If you are wondering about free things to do in Bangkok give a look at our article, we have listed the top 5 free things to do in Bangkok:
Free things to do in Bangkok – Visit Bangkok’s Temples
Many of the most famous temples in Bangkok charge an entrance fee. However many (though not all) of these temples you are able to enter for free if you visit them in the early morning while locals are making offerings to the temple to monks. If you get there early you may find even that the entrance fee booth hasn’t opened yet however making a small donation is probably a good thing to do.
Less touristy temples which are generally free to enter. For instance one is Wat Kalayanimitr, and also Wat Ratchabophit and Wat Rakhang in Thonburi. Sometimes the Grand Palace offers free access to part or all of the complex on some days when ceremonies take place, especially around the King’s Birthday in December.
Tonson Mosque, Assumption Cathedral and Sri Maha Mariamman Temple, also known as Wat Kaek, are other religious centres in Bangkok that don’t charge an entry fee.
One attractions in Bangkok is Baan Silapin, also referred to as the Artist’s Home, is an artistic neighborhood on the Thonburi side of the Chao Phraya River in Bangkok. There is a multitude of tiny boutiques open on the weekends. You can buy bread to feed the fishes in the canal, or buy a theatrical papier-mâché mask to paint yourself. There is great Thai food as well. Local puppeteers put on an authentic 15-minute puppet show at 2 pm every day except Wednesday, which is totally free of charge (donations accepted). Located on Charoen Sanitwong Soi 3.
Chom Thong railway station
If you wake up in the mood to visit a Chinese-influenced Thai temple, then head over a canal bridge to this arched tree tunnel.
Its incredible silence softly interrupted by the train’s puffing sound, the orange-clad monks passing over the footbridge, and the ubiquitous green all make for a wonderful little visit. the best time to cross this sacred secluded place is during a clear-sky morning of the rainy season. This is when the canopied tunnel is at its greenest, and its magical setting is catapulted into utter beauty by sunrays!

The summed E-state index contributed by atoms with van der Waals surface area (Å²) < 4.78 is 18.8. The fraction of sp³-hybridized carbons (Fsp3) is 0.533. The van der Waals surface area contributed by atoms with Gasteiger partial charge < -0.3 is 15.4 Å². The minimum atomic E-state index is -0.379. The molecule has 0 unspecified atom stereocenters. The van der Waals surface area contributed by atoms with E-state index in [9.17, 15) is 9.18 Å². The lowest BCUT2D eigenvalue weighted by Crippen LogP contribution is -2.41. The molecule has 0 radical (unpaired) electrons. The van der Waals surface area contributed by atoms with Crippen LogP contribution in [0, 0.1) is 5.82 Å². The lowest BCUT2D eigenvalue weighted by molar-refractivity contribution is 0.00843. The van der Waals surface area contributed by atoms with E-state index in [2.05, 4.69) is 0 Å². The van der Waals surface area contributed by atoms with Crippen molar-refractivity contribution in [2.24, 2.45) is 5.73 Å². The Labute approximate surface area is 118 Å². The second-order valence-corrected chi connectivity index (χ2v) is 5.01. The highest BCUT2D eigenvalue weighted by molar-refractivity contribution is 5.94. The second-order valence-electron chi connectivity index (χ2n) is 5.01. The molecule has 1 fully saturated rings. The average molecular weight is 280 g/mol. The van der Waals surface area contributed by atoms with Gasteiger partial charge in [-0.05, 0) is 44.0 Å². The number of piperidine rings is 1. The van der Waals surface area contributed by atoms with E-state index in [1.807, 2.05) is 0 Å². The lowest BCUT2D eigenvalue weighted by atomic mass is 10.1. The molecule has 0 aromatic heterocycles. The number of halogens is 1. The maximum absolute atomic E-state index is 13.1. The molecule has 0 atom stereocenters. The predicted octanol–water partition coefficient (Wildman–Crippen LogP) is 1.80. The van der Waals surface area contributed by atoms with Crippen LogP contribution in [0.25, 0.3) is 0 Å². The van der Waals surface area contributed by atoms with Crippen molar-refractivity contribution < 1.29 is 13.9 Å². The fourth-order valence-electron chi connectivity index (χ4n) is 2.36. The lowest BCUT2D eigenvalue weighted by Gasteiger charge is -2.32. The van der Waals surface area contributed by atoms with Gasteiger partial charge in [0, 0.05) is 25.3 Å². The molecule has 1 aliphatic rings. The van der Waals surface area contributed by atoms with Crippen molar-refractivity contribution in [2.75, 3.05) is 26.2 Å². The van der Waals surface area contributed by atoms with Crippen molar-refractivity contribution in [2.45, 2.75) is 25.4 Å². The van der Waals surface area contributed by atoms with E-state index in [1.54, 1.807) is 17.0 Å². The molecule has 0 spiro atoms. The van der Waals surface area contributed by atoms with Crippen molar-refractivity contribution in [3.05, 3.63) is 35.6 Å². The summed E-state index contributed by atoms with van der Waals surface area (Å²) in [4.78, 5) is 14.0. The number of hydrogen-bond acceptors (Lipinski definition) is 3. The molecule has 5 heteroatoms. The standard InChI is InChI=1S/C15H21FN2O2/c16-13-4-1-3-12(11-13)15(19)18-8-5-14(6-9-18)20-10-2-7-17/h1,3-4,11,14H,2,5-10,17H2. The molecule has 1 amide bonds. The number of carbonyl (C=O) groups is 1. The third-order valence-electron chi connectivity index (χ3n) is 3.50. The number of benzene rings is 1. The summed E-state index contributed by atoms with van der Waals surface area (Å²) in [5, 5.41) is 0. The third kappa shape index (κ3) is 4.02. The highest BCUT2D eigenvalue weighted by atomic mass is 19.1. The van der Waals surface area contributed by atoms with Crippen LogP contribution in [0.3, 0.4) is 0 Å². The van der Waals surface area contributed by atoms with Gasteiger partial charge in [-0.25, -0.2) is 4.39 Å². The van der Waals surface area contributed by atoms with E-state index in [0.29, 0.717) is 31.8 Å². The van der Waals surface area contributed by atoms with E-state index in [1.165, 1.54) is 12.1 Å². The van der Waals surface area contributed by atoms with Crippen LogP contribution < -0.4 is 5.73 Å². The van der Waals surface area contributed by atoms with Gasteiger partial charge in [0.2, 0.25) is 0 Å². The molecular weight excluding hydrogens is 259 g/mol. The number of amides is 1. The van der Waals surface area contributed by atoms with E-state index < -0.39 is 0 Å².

Get there in the morning, between 10:00 a.m. and 12:00 p.m., and you’ll have a couple of shots on the train going by.
Bangkok Arts and Culture Center
Indeed, Bangkok has become an hub for contemporary arts, and the international art scene is currently very well-mapped. With numerous galleries, some of world-class significance, the 3,000 sq m BACC center is Bangkok’s hub for Thai modern art, and it gives the city a Guggenheim-like feel, it is one of our favorite free things to do in Bangkok.
But the actual highlight is the state-of-the-art, vertigo-inducing architecture, all beautifully whitewashed, with rounded corners and spirals. If you happen to be with a group of snarky friends hobnobbing, now is your chance to get the upper hand and claim to know an iota about modern art!
Street Art and Graffiti
Three districts in Bangkok were dubbed creative hubs in Bangkok: Bangrak, Klong San, and Chao Phraya River. Now the old city has been vibrant and full of creative energies. There is no better way than by foot to explore this place maybe sipping some typical Thai drinks. Walking around you can discover old buildings with beautiful architectural styles, murals, craftsmen, mechanics, motor engineering retail stores, temples, Chinese shrines, mosques, churches, ancient houses of Chinese settlers, secret structures, antique shopping malls, fresh markets, food scene, cafes, art galleries, and converted warehouses. Take a map and go out and explore!
- Charoenkrung 32: You will see incredible murals like the Mardi character (a kid dressed in a bunny suit) by Alex Face, funky bears, and Bonus TMC tigers, Lolay’s black-and-white bone animals, and Kult’s mysterious portraits walking down this lane. This area is on Bangkok’s top list of tourists seeking street art.
- Soi Charoenkrung 30: This is the position where Scratching the Surface, a masterpiece by the Portuguese artist Alexandre Farto (aka Vhils), is displayed on the wall of the Portuguese Embassy.
- Soi Charoenkrung 28 (Captain Bush Lane): You can see the Pukruk of Meubon, a colorfully dressed bird riding a unicycle, a blue bird of Saddo decorated with a religious gar, a black and white mural of Daehyun Kim, and a multicolored piece of the Romanian painter.
- Trok San Chao Rong Kueak: This area of Talad Noi is packed with vibrant local street art, such as the murals in front of the Mother Roaster coffee shop, Charoenkrung’s Story by Studio Dialogue, DR CAS’s realistic sea turtle stars, fascinating Chinese community-influenced murals, plus images taken on a long wall by various local artists. The alley is highly photogenic.